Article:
Reviewed by Carl Zimmer
Mars Curiosity, with its sky crane and all, is certainly impressive. But I'm a Cassini fan myself. It left Earth in 1997 and arrived at Saturn in 2004. It has winged around the ringed planet ever since, hurtling by Saturn's many, many moons along the way. Every year it has delivered images back to Earth that are not simply gorgeous but deeply informative about the outer zone of our Solar System. Its success and its stamina have gotten its mission extended twice. It will keep snapping pictures of Saturn and its moons until 2017, when it crashes into the planet.
I've tried to keep up with the flow of images at the Cassini web site, but after eight years of daily footage, there is just too much to handle. To appreciate everything it has found, we need curation.
One form of curation can be found at sites like Bad Astronomy, where Phil Plait regularly posts Cassini images that he finds particularly worthy. Thinx Media now provides curation of a different sort, by loading some 840 images into an app they call Cassini HD.
The images are organized into categories--starting with the planet itself, followed by images of its moons, and then its rings, and finally by false-color pictures. You can plow through the photos one at a time, swipe after swipe, or jump to two navigation systems: either a drop-down menu, or a gallery linked to a diagram of Saturn and its moons.
I preferred jumping around the Saturnian system. At the moment, my favorite moon of Saturn is Daphnis, a five-mile-wide rock that draws a thin path of ice and dust out of the planet's rings. If you like what you see, you can use Cassini HD's nicely integrated functions to email or tweet a photo, save it to the iPad's photo app, or send it to Tumblr or Facebook.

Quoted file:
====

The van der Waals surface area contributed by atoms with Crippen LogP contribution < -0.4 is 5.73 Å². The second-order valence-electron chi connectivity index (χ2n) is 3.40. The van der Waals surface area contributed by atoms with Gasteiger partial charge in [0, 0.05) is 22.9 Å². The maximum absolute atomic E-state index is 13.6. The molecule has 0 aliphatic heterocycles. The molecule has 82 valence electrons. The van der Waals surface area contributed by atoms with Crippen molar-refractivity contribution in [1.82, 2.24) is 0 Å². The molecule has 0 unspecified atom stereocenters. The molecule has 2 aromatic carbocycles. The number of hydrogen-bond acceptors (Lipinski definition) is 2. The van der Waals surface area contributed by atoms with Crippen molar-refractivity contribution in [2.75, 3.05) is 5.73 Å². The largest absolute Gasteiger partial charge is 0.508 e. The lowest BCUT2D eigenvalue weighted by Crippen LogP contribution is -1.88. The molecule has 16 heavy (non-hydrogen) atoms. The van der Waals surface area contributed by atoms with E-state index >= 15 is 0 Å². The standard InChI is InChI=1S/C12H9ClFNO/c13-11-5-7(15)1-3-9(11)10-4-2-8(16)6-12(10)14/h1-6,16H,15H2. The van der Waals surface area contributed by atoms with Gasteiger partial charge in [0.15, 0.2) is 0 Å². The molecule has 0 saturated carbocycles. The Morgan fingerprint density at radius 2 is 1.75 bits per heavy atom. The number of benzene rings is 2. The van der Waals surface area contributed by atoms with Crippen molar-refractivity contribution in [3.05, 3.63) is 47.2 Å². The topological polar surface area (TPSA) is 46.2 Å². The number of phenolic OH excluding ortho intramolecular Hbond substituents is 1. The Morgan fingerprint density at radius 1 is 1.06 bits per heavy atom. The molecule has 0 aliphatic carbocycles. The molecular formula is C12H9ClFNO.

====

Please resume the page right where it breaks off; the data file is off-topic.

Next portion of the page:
There are two big shortcomings of Cassini HD. For one thing, it's not particularly HD. You can't zoom in on details of the photos on the app. For a closer look at Titan or Enceladus, you will need to look at NASA's biggest versions of their images on their web site.
The other shortcoming is the text--the reason that I'm reviewing this app at Download the Universe. Each section of Cassini HD kicks off with a paragraph, or a few. Each photo comes with a one sentence caption, which you can expand into a longer version. But, as far as I can tell, all the text comes verbatim from NASA's web sites. I won't call this plagiarism, but I will call it disappointing. Every caption comes with an identical paragraph about the Cassini mission. One caption I came across informs you what Cassini will be doing in 2005--because it was written by someone at NASA in 2004. The captions point you to other pictures for further information, but they include the original links, so that you end up on NASA's web site instead of jumping to other images in the app. There's useful information to be gathered the text, but you will get little pleasure along the way. In this respect, Cassini HD is a far cry from The Solar System, which featured original text by the science writer Marcus Chown.
On balance, however, Cassini HD is a good value. The Solar System will set you back $13.99. Cassini HD will cost you just $1.99--and it's free tomorrow, when the app goes live. I like to know that even if I'm out of Wi-Fi range, I can always take a trip through Saturn's rings. The text may not sing, but the pictures are still transporting.
Carl Zimmer writes frequently about science for the New York Times and is the author of 13 books, including Evolution: Making Sense of Life.